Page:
Dollar Strength, Not-So-Patient Fed?
We’ve attempted to place the blame on a strong dollar creating a headwind for export-reliant companies. However, back in November when the dollar was this high, small caps and large caps followed the trade war paradigm outlined above precisely. At that time, investors sold off multinationals and bought the smaller U.S. firms. When anxieties were assuaged, they back-pedaled out of small caps and returned large caps. So, the dollar can’t be the direct culprit for throwing this market out of sync.
Perhaps the outlook for a stronger dollar is what’s driving the disparity. The USD added 0.82% for the week, stopping at the resistance since early November. The price has been developing an ascending channel since early June.
The pattern formation may be necessary to absorb all the supply since the November highs (dotted line). Last week marked the fourth week in which the price remained above the 200 week MA. Two weeks ago, the price fell, touched the moving average and soared higher, closing at the top of the weekly session.
With the greenback growing more robust, investors may be worried about rising inflation, which would force the Fed to continue raising rates in order to keep the economy from overheating. That would strengthen the dollar, despite the president, his trade war and his policies.
That could also mean the market may be discounting the prevailing narrative of a dovish Fed pressing on the brakes. The possible market narrative might be signaling that if inflation rears its ugly head, the Fed will show its true colors and hit that accelerator.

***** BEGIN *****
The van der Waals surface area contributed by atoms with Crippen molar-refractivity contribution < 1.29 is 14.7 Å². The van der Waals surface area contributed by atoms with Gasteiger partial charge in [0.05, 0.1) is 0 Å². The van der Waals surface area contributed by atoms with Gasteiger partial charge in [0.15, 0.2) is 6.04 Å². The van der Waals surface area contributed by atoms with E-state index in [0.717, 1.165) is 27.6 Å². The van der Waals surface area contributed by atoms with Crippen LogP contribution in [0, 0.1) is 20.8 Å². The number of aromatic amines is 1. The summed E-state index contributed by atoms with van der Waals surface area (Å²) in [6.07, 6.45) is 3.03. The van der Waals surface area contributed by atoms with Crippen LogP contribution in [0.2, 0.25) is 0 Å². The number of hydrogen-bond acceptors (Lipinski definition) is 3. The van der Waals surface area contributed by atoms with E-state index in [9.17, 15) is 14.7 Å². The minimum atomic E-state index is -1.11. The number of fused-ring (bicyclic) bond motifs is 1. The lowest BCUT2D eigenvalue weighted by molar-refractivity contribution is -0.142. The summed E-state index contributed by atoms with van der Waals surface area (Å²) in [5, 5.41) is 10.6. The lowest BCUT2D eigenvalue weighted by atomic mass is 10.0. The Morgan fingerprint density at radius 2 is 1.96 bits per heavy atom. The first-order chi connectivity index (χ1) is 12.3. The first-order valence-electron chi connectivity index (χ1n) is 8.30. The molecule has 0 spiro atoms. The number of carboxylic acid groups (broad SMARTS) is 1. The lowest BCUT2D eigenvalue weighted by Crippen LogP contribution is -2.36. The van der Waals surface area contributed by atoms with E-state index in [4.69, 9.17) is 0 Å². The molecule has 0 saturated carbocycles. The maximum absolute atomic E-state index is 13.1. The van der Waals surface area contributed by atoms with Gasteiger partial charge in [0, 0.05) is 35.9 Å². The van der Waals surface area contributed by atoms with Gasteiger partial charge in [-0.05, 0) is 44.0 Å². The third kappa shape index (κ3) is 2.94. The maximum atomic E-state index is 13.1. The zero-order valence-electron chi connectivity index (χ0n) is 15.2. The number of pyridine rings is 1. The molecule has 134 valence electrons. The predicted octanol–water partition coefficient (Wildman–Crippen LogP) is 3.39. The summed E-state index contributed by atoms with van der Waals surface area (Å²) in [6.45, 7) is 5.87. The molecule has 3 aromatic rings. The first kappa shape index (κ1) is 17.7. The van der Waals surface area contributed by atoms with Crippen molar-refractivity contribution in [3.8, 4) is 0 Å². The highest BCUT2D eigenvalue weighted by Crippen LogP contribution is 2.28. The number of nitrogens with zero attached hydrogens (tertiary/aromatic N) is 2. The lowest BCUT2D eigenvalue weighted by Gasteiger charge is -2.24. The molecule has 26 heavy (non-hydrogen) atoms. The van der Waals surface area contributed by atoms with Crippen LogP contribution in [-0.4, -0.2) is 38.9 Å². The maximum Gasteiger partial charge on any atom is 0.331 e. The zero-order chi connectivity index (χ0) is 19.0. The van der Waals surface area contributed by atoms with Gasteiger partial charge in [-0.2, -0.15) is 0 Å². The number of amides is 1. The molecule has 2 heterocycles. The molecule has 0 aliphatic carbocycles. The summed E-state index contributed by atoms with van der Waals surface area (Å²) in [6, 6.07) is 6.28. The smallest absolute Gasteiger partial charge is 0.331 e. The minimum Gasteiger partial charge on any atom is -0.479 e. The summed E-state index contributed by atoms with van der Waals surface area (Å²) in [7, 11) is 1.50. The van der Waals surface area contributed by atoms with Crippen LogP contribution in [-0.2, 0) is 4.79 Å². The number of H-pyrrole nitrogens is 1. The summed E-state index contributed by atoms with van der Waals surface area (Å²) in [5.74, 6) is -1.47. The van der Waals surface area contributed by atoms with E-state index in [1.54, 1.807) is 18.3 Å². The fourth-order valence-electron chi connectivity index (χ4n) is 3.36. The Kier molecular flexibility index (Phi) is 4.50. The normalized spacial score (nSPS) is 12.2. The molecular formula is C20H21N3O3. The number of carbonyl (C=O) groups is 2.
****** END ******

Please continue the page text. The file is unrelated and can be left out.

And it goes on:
But why would inflation suddenly rise? Based on Friday’s key NFP release, hourly wages have finally caught up with the economic expansion and the historically low unemployment rate. Wage growth ticked higher by 3.4%, to the highest in a decade, the most since the Great Recession. Moreover, since inflation is under 2%, the wage growth enjoyed even greater buying power. The higher wages, compounded by currently low inflation, will increase demand for goods, ultimately pushing prices higher, driving inflation.
Friday’s report showed that the U.S. had added 20,000 jobs in February, its smallest increase in 17 months. This confirms the concerns we raised Thursday, after ADP employment for private companies disappointed. While the falling unemployment rate may offset the dismal NFP headline number, suggesting it’s a corrective month after January’s rapid growth, it could also signal a bottom, or full employment, from which the only way next for unemployment is up.
Since low unemployment has been the single most significant data point the Fed has been using to demonstrate the health of the economy, that would add to the mounting evidence of a slowdown—in China, Europe, and, finally, at this late stage of the business cycle, as well as the oldest bull market in history, in the U.S.
UST 10-Y Weekly